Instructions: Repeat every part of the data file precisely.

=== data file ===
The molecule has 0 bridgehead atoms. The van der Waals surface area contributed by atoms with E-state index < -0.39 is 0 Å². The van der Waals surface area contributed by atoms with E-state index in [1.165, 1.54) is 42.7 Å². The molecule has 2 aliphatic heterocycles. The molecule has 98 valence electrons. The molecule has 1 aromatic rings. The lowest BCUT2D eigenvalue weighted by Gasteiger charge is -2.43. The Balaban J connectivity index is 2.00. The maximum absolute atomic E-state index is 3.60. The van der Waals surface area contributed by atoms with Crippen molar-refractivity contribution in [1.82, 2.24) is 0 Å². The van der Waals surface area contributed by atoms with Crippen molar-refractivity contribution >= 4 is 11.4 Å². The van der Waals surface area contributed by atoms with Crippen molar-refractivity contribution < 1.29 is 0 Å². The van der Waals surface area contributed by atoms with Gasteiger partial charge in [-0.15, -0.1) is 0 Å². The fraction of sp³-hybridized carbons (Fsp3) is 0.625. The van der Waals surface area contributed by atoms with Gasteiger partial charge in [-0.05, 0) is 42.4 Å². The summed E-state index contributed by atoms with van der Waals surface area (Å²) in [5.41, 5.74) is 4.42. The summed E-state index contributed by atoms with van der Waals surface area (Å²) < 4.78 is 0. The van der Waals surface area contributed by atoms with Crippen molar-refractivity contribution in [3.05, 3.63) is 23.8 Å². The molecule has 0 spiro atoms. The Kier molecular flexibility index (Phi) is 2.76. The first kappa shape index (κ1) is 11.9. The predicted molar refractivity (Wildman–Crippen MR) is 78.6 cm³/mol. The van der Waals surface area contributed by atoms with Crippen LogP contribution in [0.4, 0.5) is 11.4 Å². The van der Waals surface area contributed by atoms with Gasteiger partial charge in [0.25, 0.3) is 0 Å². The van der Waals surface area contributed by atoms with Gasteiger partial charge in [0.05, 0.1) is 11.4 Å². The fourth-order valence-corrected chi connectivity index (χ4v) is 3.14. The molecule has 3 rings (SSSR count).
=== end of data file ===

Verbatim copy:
The molecule has 0 bridgehead atoms. The van der Waals surface area contributed by atoms with E-state index < -0.39 is 0 Å². The van der Waals surface area contributed by atoms with E-state index in [1.165, 1.54) is 42.7 Å². The molecule has 2 aliphatic heterocycles. The molecule has 98 valence electrons. The molecule has 1 aromatic rings. The lowest BCUT2D eigenvalue weighted by Gasteiger charge is -2.43. The Balaban J connectivity index is 2.00. The maximum absolute atomic E-state index is 3.60. The van der Waals surface area contributed by atoms with Crippen molar-refractivity contribution in [1.82, 2.24) is 0 Å². The van der Waals surface area contributed by atoms with Crippen molar-refractivity contribution >= 4 is 11.4 Å². The van der Waals surface area contributed by atoms with Crippen molar-refractivity contribution < 1.29 is 0 Å². The van der Waals surface area contributed by atoms with Gasteiger partial charge in [-0.15, -0.1) is 0 Å². The fraction of sp³-hybridized carbons (Fsp3) is 0.625. The van der Waals surface area contributed by atoms with Gasteiger partial charge in [-0.05, 0) is 42.4 Å². The summed E-state index contributed by atoms with van der Waals surface area (Å²) in [5.41, 5.74) is 4.42. The summed E-state index contributed by atoms with van der Waals surface area (Å²) < 4.78 is 0. The van der Waals surface area contributed by atoms with Crippen molar-refractivity contribution in [3.05, 3.63) is 23.8 Å². The molecule has 0 spiro atoms. The Kier molecular flexibility index (Phi) is 2.76. The first kappa shape index (κ1) is 11.9. The predicted molar refractivity (Wildman–Crippen MR) is 78.6 cm³/mol. The van der Waals surface area contributed by atoms with Crippen LogP contribution in [0.4, 0.5) is 11.4 Å². The van der Waals surface area contributed by atoms with Gasteiger partial charge in [0.25, 0.3) is 0 Å². The van der Waals surface area contributed by atoms with Gasteiger partial charge in [0.05, 0.1) is 11.4 Å². The fourth-order valence-corrected chi connectivity index (χ4v) is 3.14. The molecule has 3 rings (SSSR count).